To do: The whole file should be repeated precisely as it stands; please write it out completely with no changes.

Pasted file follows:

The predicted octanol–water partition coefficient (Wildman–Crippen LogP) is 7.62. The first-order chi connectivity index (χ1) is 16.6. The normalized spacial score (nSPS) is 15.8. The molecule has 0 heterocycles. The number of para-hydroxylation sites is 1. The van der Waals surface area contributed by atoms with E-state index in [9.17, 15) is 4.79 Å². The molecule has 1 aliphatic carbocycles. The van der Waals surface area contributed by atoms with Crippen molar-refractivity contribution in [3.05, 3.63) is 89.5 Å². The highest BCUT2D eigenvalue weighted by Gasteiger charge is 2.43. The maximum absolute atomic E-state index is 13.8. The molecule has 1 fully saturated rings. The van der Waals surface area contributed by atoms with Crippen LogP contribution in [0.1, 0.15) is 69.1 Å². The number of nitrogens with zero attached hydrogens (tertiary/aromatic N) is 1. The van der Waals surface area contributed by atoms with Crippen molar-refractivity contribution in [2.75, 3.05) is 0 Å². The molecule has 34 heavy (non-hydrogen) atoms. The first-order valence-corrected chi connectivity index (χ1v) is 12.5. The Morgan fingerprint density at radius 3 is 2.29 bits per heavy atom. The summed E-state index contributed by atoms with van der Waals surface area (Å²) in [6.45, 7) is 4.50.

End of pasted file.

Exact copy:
The predicted octanol–water partition coefficient (Wildman–Crippen LogP) is 7.62. The first-order chi connectivity index (χ1) is 16.6. The normalized spacial score (nSPS) is 15.8. The molecule has 0 heterocycles. The number of para-hydroxylation sites is 1. The van der Waals surface area contributed by atoms with E-state index in [9.17, 15) is 4.79 Å². The molecule has 1 aliphatic carbocycles. The van der Waals surface area contributed by atoms with Crippen molar-refractivity contribution in [3.05, 3.63) is 89.5 Å². The highest BCUT2D eigenvalue weighted by Gasteiger charge is 2.43. The maximum absolute atomic E-state index is 13.8. The molecule has 1 fully saturated rings. The van der Waals surface area contributed by atoms with Crippen LogP contribution in [0.1, 0.15) is 69.1 Å². The number of nitrogens with zero attached hydrogens (tertiary/aromatic N) is 1. The van der Waals surface area contributed by atoms with Crippen molar-refractivity contribution in [2.75, 3.05) is 0 Å². The molecule has 34 heavy (non-hydrogen) atoms. The first-order valence-corrected chi connectivity index (χ1v) is 12.5. The Morgan fingerprint density at radius 3 is 2.29 bits per heavy atom. The summed E-state index contributed by atoms with van der Waals surface area (Å²) in [6.45, 7) is 4.50.